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Wednesday’s Things to Know: Maryland earns critical Big Ten win; Kansas, Texas Tech win Big 12 openers

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Wednesday saw the first night of 2019 where college basketball had a full slate of games as conference play started for a number of leagues. While the Big Ten picked up its conference play from early December, the Big 12 opened league play with some close finishes.

1. Maryland earns crucial home Big Ten win over No. 24 Nebraska

To begin the evening, Maryland picked up its biggest win of the season with a 74-72 win over No. 24 Nebraska. While the Terps have a solid record, this was the first time all season that they’ve knocked off a legitimate NCAA tournament team.

For a young Maryland team that is still trying to figure itself out, this is the kind of game they needed. Bruno Fernando dominated on the interior with 18 points and 17 rebounds while point guard Anthony Cowan added 19 points.

Perhaps most importantly for Maryland, freshman Jalen Smith lived up to his five-star billing by taking over the game down the stretch. Smith finished with 15 points, including Maryland’s final seven points, as his runner with under five seconds left was the difference. As long as Maryland gets interior play like that from Fernando and Smith, they’re going to be a tough out for any team in the Big Ten.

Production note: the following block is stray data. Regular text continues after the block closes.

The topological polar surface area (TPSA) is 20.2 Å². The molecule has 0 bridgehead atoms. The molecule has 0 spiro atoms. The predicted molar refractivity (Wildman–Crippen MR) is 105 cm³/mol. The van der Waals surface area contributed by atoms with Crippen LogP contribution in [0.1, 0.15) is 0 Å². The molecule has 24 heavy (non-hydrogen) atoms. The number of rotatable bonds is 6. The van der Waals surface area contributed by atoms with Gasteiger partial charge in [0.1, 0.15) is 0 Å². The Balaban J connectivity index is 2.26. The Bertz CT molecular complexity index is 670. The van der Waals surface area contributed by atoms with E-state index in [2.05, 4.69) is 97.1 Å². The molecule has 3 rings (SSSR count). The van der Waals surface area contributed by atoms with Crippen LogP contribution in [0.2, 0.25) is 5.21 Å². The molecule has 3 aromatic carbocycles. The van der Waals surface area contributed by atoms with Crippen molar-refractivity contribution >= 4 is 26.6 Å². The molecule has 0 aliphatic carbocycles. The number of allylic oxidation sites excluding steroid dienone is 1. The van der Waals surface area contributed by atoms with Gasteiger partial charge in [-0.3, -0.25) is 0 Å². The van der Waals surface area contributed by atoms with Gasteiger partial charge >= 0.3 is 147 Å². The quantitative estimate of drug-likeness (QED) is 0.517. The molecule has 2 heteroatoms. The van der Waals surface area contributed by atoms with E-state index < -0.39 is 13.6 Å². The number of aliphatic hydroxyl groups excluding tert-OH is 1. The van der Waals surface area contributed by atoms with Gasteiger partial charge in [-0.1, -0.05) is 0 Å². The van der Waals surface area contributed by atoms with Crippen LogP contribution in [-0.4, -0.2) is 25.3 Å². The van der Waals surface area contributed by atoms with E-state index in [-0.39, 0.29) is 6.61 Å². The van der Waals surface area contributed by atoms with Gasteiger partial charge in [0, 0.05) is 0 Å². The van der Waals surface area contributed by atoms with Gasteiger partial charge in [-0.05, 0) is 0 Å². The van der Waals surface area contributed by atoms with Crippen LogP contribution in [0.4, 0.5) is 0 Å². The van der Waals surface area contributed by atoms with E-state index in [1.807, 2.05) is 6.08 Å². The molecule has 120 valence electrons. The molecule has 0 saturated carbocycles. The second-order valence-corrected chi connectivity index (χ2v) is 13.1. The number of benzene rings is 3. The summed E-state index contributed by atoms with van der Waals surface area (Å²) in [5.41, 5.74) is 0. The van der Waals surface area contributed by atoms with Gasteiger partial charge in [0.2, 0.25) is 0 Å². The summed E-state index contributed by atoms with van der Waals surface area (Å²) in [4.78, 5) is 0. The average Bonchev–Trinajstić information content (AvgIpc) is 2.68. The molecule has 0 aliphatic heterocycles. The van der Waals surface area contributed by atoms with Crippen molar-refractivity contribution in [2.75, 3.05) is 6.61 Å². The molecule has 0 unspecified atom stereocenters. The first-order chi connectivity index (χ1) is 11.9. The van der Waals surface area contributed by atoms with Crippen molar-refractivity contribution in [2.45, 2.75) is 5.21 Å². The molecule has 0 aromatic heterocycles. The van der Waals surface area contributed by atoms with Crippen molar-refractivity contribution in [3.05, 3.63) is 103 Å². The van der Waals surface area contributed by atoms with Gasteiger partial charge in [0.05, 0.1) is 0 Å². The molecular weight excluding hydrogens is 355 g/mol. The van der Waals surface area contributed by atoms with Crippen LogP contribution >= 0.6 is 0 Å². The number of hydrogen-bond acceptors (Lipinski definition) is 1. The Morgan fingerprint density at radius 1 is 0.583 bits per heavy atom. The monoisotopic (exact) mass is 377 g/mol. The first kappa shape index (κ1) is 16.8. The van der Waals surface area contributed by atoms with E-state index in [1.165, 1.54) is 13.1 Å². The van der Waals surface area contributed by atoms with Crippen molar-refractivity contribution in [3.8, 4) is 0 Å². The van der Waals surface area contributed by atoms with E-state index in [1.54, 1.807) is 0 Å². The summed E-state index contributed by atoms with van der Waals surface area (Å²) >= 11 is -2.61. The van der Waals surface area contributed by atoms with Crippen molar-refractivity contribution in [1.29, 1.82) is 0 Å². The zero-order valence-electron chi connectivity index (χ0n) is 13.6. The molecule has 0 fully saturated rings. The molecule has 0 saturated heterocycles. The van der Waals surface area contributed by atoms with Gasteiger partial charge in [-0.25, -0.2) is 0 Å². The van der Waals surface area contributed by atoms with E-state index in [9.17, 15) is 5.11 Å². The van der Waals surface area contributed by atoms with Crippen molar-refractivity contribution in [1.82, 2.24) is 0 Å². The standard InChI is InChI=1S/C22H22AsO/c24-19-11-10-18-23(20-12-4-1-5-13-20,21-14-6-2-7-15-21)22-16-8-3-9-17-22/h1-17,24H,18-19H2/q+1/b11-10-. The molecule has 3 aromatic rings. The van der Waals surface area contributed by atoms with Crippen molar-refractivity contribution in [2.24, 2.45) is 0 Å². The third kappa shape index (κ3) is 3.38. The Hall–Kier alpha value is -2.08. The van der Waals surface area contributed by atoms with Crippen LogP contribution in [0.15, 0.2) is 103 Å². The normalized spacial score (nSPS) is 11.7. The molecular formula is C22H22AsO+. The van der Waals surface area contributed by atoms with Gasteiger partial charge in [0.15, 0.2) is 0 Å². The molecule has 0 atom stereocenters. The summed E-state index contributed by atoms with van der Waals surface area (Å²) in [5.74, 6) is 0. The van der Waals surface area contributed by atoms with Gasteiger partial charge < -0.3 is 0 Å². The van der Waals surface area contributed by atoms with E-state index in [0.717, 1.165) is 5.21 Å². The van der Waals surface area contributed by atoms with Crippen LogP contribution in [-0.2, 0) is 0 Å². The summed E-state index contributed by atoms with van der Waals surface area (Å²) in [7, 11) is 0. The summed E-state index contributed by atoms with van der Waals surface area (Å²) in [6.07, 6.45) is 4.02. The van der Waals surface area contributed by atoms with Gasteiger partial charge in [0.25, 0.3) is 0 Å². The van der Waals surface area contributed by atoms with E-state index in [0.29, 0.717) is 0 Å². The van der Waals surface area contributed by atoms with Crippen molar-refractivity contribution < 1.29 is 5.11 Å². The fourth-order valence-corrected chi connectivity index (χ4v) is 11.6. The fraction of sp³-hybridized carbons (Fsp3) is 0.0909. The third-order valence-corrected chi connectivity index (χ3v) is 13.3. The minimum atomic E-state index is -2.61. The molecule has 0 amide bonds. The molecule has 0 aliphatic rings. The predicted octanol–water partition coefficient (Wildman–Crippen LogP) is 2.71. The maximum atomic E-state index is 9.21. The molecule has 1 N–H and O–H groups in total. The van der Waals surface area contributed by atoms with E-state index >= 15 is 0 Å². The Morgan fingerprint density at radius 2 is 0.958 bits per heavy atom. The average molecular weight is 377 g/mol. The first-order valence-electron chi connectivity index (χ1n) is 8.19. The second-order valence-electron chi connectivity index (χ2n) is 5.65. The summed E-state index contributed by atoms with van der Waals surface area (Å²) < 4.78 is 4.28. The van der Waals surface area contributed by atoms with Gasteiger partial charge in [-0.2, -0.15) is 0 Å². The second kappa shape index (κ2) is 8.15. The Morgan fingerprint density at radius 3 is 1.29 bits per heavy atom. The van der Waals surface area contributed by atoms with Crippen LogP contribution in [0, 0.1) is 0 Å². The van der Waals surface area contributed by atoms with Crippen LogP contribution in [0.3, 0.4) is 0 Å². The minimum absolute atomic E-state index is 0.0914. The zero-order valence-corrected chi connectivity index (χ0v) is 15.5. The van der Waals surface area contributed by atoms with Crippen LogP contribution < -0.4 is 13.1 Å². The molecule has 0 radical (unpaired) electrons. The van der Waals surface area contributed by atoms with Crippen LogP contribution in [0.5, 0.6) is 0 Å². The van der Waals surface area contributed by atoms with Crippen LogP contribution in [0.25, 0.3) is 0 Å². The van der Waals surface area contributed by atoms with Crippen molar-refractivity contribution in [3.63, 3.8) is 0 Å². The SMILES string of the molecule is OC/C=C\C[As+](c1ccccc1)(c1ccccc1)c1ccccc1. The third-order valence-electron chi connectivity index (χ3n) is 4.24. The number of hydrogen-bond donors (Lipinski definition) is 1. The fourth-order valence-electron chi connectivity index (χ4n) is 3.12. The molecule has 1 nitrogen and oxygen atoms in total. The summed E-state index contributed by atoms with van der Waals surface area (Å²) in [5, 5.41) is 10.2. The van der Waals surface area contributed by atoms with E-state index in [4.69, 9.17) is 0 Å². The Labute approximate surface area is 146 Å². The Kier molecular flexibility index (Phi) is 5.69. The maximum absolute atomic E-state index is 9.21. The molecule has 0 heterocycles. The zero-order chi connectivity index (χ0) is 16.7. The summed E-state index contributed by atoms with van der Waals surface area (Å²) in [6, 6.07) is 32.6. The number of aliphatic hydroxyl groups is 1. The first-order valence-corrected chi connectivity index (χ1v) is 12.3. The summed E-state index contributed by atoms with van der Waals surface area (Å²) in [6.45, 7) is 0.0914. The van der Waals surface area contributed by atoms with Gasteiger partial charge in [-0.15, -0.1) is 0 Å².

2. Big 12 favorites No. 5 Kansas and No. 11 Texas Tech earn tight wins 

The Big 12 opened conference play for a few teams on Wednesday night as some of the league’s heavyweights won in close games.

In the undercard, No. 11 Texas Tech earned an ugly win over West Virginia on the road in a game that featured more fouls than anyone would ever care to see. Jarrett Culver performed like a Player of the Year candidate by scoring all 18 of his points in the second half as he battled foul trouble to come through in the clutch.

The Big 12 main event for Wednesday night featured No. 5 Kansas winning over No. 23 Oklahoma. Although the Jayhawks held the Sooners at arm’s length for the majority of the contest, a feisty Oklahoma bunch wouldn’t give up until the final minute. Freshman Devon Dotson paced a balanced Jayhawks offense with 16 points as Kansas had four double-figure scorers.

3. A half-court buzzer-beater and a scary chasedown block

Wednesday didn’t feature many upsets. It did have some memorable plays however.

Valparaiso earned a two-point win over Missouri Valley Conference rival Illinois State as Markus Golder buried a half-court buzzer-beater as time expired to earn the win.

In the Division III ranks, a chasedown block nearly turned into a scary moment as North Central’s Blaise Meredith hit his head and went horizontal before crashing to the ground. Meredith was thankfully okay, but it made for a surreal moment.